When you are ready to reassemble the carburetor, all parts must be clean and free of any contaminant and gasket residue. Rather than guessing at fastener tightening, use a calibrated in-lb torque wrench and follow all torque specifications.
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Your workspace should be large and clean. Carefully organize all parts prior to assembly. This is time well spent and makes the assembly process proceed more smoothly if you don’t have to waste time searching for parts. Organize the parts in a logical order, starting with the throttle body and main body at the center, with all primary-side parts organized at one end and secondary-side parts at the opposite end. Carefully place all new gaskets and clips next to the associated parts, and so on.
To prevent small parts from accidentally rolling off your workbench, consider placing a clean towel on the bench first. Because a towel isn’t smooth like a wood or metal workbench, the small parts are less likely to roll or slide away.
Main Body to Throttle Body Baseplate
Position the main body upside down on a clean workbench; be careful not to damage the vent tubes or choke plate housing. It’s a good idea to place a clean, soft rag or towel on the workbench to avoid damaging the top surface of the main body. Install a new throttle body gasket to the throttle body; align the two small locating dowel pins on the top of the throttle body with the matching holes in the gasket.
Mate the throttle body to the main body carefully; align the throttle body’s dowel pins to register to the bottom of the main body.
Install and tighten all six 12-24 x 3/4–inch screws and torque 30 to 50 in-lbs in a crisscross pattern to evenly distribute the clamping force.
Main Body Assembly
Step 1: Install Main Body Gasket
Step 2: Torque Main Body Screws (Torque Fasteners)
Tighten fasteners with a 1/4-inch-drive in-lb torque wrench. Any style of calibrated torque wrench is acceptable. This is a digital model from Mac Tools. You simply scroll to the desired torque value, which is displayed on the screen, and press a button. To avoid warping the throttle body, tighten each throttle body-to-main body screw in a crisscross pattern to distribute the clamping load. Final torque is 30 to 50 in-lbs. This digital torque wrench has green LED lights that illuminate progressively as you approach the desired torque; at the selected torque, the lights change to red and the wrench provides an audible beep.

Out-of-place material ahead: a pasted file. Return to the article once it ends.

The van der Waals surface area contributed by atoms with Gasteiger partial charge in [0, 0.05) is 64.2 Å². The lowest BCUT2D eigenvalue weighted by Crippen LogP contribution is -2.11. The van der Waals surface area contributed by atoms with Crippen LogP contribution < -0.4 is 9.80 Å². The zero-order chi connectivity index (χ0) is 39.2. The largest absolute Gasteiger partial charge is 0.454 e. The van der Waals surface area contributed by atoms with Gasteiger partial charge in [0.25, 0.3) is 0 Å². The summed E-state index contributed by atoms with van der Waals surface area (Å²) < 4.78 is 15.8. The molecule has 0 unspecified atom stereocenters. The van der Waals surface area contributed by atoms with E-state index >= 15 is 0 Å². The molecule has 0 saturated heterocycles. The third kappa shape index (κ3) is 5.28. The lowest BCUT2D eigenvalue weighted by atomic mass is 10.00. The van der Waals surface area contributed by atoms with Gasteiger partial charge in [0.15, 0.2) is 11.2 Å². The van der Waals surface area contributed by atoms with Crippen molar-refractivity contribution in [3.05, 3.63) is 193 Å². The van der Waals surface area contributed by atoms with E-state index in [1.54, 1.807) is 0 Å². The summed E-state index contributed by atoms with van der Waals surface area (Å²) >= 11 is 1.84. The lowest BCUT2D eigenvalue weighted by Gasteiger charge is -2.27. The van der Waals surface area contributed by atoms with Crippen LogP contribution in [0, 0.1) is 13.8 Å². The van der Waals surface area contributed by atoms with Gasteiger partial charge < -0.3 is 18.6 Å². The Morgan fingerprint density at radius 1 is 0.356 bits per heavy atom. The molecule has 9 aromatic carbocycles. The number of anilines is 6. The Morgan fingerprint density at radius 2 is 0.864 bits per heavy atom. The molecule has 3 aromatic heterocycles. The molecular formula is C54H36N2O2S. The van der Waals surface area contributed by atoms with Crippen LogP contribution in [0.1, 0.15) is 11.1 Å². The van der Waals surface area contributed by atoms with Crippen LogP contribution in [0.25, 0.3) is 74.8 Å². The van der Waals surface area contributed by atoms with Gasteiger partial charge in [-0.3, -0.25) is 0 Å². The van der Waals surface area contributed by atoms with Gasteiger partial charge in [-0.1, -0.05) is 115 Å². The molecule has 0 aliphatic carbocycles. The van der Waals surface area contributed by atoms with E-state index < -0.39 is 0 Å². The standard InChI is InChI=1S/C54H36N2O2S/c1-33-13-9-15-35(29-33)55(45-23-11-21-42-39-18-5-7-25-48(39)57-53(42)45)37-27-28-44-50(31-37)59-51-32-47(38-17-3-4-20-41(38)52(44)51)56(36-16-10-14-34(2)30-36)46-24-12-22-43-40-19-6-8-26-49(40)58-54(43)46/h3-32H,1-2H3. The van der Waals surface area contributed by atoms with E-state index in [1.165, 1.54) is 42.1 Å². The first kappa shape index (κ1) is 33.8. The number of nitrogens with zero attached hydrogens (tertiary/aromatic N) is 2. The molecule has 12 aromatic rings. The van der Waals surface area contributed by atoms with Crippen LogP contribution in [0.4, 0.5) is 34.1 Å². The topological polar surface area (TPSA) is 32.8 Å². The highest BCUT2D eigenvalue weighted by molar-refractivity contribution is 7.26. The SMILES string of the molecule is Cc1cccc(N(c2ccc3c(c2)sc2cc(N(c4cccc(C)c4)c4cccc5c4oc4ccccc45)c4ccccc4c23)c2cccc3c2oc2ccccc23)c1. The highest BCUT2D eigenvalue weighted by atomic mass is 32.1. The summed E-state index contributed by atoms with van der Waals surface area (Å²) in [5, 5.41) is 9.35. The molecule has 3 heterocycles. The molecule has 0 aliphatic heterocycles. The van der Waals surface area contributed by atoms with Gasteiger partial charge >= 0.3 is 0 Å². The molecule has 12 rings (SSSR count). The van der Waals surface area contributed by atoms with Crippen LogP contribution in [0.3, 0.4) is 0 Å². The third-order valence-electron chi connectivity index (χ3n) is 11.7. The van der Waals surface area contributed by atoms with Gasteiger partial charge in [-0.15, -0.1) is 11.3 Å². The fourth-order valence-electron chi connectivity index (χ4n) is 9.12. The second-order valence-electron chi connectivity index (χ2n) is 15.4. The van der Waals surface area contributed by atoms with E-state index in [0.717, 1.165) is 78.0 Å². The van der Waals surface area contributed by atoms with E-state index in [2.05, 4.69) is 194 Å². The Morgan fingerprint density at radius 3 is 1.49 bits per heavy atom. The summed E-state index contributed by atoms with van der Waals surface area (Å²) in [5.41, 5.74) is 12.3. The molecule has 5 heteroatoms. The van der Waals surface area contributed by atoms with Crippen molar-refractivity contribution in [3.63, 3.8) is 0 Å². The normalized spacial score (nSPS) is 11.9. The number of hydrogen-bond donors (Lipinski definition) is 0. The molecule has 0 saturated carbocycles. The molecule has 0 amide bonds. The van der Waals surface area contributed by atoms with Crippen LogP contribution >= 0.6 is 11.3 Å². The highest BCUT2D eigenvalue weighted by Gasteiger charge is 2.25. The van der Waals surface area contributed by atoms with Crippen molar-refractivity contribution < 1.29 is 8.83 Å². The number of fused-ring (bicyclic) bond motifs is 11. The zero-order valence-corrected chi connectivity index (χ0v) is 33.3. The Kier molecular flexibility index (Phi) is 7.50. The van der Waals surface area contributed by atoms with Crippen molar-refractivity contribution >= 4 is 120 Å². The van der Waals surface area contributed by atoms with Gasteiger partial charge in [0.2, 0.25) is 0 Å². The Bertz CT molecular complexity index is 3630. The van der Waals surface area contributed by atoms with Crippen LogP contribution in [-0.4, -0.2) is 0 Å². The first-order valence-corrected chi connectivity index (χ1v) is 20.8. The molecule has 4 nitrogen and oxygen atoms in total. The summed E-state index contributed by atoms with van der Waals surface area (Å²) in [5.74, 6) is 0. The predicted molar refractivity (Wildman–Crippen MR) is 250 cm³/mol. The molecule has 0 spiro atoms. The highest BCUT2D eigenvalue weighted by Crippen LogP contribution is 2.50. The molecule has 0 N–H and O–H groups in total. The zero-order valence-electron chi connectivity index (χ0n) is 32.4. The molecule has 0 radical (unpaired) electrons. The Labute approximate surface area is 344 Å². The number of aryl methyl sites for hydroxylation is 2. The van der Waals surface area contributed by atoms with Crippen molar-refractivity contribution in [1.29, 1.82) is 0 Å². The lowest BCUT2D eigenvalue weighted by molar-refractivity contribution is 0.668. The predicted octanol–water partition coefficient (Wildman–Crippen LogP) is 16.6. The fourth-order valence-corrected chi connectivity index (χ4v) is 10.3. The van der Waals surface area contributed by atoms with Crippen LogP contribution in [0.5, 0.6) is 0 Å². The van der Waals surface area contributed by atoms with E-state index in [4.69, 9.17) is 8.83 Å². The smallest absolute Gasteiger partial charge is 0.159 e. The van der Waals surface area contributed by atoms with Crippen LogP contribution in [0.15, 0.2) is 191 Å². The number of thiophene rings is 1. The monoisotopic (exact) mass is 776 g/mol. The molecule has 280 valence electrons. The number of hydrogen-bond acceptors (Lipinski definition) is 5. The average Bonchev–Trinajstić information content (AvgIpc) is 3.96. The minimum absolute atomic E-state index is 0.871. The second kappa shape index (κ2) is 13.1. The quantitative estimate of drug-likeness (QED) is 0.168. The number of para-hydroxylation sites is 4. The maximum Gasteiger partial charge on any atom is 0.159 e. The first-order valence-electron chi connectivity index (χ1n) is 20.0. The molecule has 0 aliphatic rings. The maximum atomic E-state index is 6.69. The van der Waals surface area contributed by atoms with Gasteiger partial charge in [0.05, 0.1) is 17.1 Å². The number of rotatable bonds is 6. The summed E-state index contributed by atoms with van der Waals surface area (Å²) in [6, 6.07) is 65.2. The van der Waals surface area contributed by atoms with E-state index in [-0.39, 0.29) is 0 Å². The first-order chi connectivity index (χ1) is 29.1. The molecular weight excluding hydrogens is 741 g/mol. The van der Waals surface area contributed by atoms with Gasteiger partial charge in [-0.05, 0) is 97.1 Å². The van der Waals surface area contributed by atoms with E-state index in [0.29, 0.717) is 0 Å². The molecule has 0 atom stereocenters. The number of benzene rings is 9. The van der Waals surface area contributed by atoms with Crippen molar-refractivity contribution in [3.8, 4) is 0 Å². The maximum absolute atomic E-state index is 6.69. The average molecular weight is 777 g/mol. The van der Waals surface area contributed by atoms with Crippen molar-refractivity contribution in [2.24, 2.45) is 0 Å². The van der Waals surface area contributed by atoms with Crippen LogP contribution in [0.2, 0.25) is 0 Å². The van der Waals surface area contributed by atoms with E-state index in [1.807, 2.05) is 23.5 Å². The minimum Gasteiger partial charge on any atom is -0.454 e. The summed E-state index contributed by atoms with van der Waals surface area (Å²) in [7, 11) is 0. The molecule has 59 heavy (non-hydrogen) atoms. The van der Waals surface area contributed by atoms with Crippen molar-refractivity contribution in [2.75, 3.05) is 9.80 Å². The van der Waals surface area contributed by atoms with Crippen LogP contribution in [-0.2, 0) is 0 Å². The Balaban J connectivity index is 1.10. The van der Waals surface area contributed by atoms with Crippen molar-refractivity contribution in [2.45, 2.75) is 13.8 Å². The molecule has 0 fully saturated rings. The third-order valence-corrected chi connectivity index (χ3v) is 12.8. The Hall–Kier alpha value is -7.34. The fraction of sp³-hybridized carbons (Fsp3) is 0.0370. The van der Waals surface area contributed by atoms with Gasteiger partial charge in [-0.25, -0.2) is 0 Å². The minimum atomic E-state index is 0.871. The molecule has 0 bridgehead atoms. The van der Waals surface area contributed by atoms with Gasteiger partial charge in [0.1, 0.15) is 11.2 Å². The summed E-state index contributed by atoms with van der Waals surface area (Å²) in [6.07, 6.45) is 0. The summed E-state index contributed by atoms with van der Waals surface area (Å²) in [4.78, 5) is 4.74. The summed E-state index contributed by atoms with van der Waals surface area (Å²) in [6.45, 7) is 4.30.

Step 3: Torque Main Body Screws (CONTINUED)
Step 4: Mount Carburetor to Work Stand
Metering Block Assembly
Using parts from a model appropriate Holley renew kit, install new cork rubber gaskets into the metering block’s idle-mixture-screw hole cavities. To avoid tearing the gaskets, do not use a sharp instrument to push the gaskets into place. Carefully thread the idle-mixture screws into place and gently tighten them until they bottom out, then back off the screws by about 11 ⁄2 turns. Install the power valve and a new gasket into the metering block. Two power-valve designs and related power-valve gaskets are available. It’s important to use the correct gasket; using the incorrect gasket results in a fuel leakage around the power valve. Power valves that have multiple drilled fuel holes must use gasket PN 8R-669. The outer diameter of this gasket is round and it also has a series of three small tangs on the inside.
Power valves with two rectangular window openings must use gasket PN 8R-1597. Both the inside and outside of this gasket are round and it has no inside tangs. Use a 1-inch box wrench or a dedicated power-valve wrench to install the power valve to the metering block. A specialty billet-aluminum power-valve wrench provides enough engagement of the four-flat-side power-valve head to drive the head without coming in contact with the surface of the metering block. This eliminates accidental scuffing or gouging of the metering block. Using a 1-inch box wrench is certainly acceptable, but you must be careful not to dig the wrench into the metering block.
Step 1: Install Power Valve
Step 2: Install Power Valve CONTINUED (Special Tool)